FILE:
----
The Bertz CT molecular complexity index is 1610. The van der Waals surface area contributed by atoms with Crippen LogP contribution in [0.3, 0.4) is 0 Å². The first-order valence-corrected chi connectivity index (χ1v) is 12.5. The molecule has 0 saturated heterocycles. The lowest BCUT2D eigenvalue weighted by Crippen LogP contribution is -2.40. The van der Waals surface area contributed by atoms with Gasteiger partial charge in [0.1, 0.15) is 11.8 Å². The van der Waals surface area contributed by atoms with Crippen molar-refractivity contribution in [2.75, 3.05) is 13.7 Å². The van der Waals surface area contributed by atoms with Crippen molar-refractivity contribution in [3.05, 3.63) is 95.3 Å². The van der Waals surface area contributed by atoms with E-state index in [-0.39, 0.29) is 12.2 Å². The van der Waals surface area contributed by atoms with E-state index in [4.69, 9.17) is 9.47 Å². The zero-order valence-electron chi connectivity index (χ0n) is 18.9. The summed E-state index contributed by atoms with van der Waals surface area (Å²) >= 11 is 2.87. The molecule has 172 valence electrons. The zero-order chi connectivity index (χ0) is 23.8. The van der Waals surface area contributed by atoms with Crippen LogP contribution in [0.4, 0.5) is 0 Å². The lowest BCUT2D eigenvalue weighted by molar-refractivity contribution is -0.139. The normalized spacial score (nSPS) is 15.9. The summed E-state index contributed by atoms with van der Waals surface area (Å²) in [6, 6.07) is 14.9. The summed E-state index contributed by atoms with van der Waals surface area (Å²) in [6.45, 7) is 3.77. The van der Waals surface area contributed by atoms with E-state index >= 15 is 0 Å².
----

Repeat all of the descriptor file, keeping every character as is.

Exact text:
The Bertz CT molecular complexity index is 1610. The van der Waals surface area contributed by atoms with Crippen LogP contribution in [0.3, 0.4) is 0 Å². The first-order valence-corrected chi connectivity index (χ1v) is 12.5. The molecule has 0 saturated heterocycles. The lowest BCUT2D eigenvalue weighted by Crippen LogP contribution is -2.40. The van der Waals surface area contributed by atoms with Gasteiger partial charge in [0.1, 0.15) is 11.8 Å². The van der Waals surface area contributed by atoms with Crippen molar-refractivity contribution in [2.75, 3.05) is 13.7 Å². The van der Waals surface area contributed by atoms with Crippen molar-refractivity contribution in [3.05, 3.63) is 95.3 Å². The van der Waals surface area contributed by atoms with E-state index in [-0.39, 0.29) is 12.2 Å². The van der Waals surface area contributed by atoms with E-state index in [4.69, 9.17) is 9.47 Å². The zero-order valence-electron chi connectivity index (χ0n) is 18.9. The summed E-state index contributed by atoms with van der Waals surface area (Å²) >= 11 is 2.87. The molecule has 172 valence electrons. The zero-order chi connectivity index (χ0) is 23.8. The van der Waals surface area contributed by atoms with Crippen LogP contribution in [0.4, 0.5) is 0 Å². The lowest BCUT2D eigenvalue weighted by molar-refractivity contribution is -0.139. The normalized spacial score (nSPS) is 15.9. The summed E-state index contributed by atoms with van der Waals surface area (Å²) in [6, 6.07) is 14.9. The summed E-state index contributed by atoms with van der Waals surface area (Å²) in [6.45, 7) is 3.77. The van der Waals surface area contributed by atoms with E-state index >= 15 is 0 Å².